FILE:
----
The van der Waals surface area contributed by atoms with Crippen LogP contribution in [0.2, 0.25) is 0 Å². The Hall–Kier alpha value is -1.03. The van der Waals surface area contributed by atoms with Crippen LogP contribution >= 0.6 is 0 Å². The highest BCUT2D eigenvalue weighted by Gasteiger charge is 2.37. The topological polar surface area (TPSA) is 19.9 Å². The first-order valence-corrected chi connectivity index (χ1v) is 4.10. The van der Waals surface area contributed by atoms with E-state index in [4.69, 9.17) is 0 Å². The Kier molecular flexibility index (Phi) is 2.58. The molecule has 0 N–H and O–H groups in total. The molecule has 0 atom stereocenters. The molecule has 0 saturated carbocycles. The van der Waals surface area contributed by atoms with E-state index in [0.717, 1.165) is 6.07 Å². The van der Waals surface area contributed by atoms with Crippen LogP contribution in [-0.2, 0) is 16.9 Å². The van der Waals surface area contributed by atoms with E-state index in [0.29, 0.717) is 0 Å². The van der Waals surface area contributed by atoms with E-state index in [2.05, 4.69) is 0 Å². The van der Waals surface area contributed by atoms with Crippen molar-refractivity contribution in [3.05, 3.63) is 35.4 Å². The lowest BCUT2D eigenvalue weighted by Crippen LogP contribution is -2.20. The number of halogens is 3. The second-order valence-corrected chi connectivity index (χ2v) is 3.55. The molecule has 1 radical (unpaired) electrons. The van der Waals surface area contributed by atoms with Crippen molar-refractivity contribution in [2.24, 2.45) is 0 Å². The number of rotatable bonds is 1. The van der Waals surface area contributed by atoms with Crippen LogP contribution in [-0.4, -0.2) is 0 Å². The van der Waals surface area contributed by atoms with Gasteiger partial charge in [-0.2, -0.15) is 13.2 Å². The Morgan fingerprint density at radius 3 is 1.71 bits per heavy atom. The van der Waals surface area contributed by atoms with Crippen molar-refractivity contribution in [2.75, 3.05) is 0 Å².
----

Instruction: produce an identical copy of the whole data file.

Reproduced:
The van der Waals surface area contributed by atoms with Crippen LogP contribution in [0.2, 0.25) is 0 Å². The Hall–Kier alpha value is -1.03. The van der Waals surface area contributed by atoms with Crippen LogP contribution >= 0.6 is 0 Å². The highest BCUT2D eigenvalue weighted by Gasteiger charge is 2.37. The topological polar surface area (TPSA) is 19.9 Å². The first-order valence-corrected chi connectivity index (χ1v) is 4.10. The van der Waals surface area contributed by atoms with E-state index in [4.69, 9.17) is 0 Å². The Kier molecular flexibility index (Phi) is 2.58. The molecule has 0 N–H and O–H groups in total. The molecule has 0 atom stereocenters. The molecule has 0 saturated carbocycles. The van der Waals surface area contributed by atoms with E-state index in [0.717, 1.165) is 6.07 Å². The van der Waals surface area contributed by atoms with Crippen LogP contribution in [-0.2, 0) is 16.9 Å². The van der Waals surface area contributed by atoms with E-state index in [0.29, 0.717) is 0 Å². The van der Waals surface area contributed by atoms with E-state index in [2.05, 4.69) is 0 Å². The van der Waals surface area contributed by atoms with Crippen molar-refractivity contribution in [3.05, 3.63) is 35.4 Å². The lowest BCUT2D eigenvalue weighted by Crippen LogP contribution is -2.20. The number of halogens is 3. The second-order valence-corrected chi connectivity index (χ2v) is 3.55. The molecule has 1 radical (unpaired) electrons. The van der Waals surface area contributed by atoms with Crippen molar-refractivity contribution in [2.24, 2.45) is 0 Å². The number of rotatable bonds is 1. The van der Waals surface area contributed by atoms with Crippen LogP contribution in [-0.4, -0.2) is 0 Å². The van der Waals surface area contributed by atoms with Gasteiger partial charge in [-0.2, -0.15) is 13.2 Å². The Morgan fingerprint density at radius 3 is 1.71 bits per heavy atom. The van der Waals surface area contributed by atoms with Crippen molar-refractivity contribution in [2.75, 3.05) is 0 Å².